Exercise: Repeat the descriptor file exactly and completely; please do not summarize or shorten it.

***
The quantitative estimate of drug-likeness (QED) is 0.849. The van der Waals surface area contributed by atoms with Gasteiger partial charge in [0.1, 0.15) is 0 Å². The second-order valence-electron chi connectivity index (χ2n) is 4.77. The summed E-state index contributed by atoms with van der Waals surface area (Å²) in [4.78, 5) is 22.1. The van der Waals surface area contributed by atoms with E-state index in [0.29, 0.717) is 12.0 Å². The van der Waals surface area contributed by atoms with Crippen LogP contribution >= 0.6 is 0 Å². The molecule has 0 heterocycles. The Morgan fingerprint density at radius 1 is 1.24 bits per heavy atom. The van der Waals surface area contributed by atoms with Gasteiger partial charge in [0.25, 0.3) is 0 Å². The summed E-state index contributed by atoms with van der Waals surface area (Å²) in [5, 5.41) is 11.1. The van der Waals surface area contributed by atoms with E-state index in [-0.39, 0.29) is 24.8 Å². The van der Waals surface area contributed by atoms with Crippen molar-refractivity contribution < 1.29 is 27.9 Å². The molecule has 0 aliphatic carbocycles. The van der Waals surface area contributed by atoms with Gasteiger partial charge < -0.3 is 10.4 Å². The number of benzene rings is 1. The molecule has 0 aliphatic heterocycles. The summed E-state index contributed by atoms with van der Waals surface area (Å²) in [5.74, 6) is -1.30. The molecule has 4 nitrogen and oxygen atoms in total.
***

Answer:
The quantitative estimate of drug-likeness (QED) is 0.849. The van der Waals surface area contributed by atoms with Gasteiger partial charge in [0.1, 0.15) is 0 Å². The second-order valence-electron chi connectivity index (χ2n) is 4.77. The summed E-state index contributed by atoms with van der Waals surface area (Å²) in [4.78, 5) is 22.1. The van der Waals surface area contributed by atoms with E-state index in [0.29, 0.717) is 12.0 Å². The van der Waals surface area contributed by atoms with Crippen LogP contribution >= 0.6 is 0 Å². The molecule has 0 heterocycles. The Morgan fingerprint density at radius 1 is 1.24 bits per heavy atom. The van der Waals surface area contributed by atoms with Gasteiger partial charge in [0.25, 0.3) is 0 Å². The summed E-state index contributed by atoms with van der Waals surface area (Å²) in [5, 5.41) is 11.1. The van der Waals surface area contributed by atoms with E-state index in [-0.39, 0.29) is 24.8 Å². The van der Waals surface area contributed by atoms with Crippen molar-refractivity contribution < 1.29 is 27.9 Å². The molecule has 0 aliphatic carbocycles. The van der Waals surface area contributed by atoms with Gasteiger partial charge < -0.3 is 10.4 Å². The number of benzene rings is 1. The molecule has 0 aliphatic heterocycles. The summed E-state index contributed by atoms with van der Waals surface area (Å²) in [5.74, 6) is -1.30. The molecule has 4 nitrogen and oxygen atoms in total.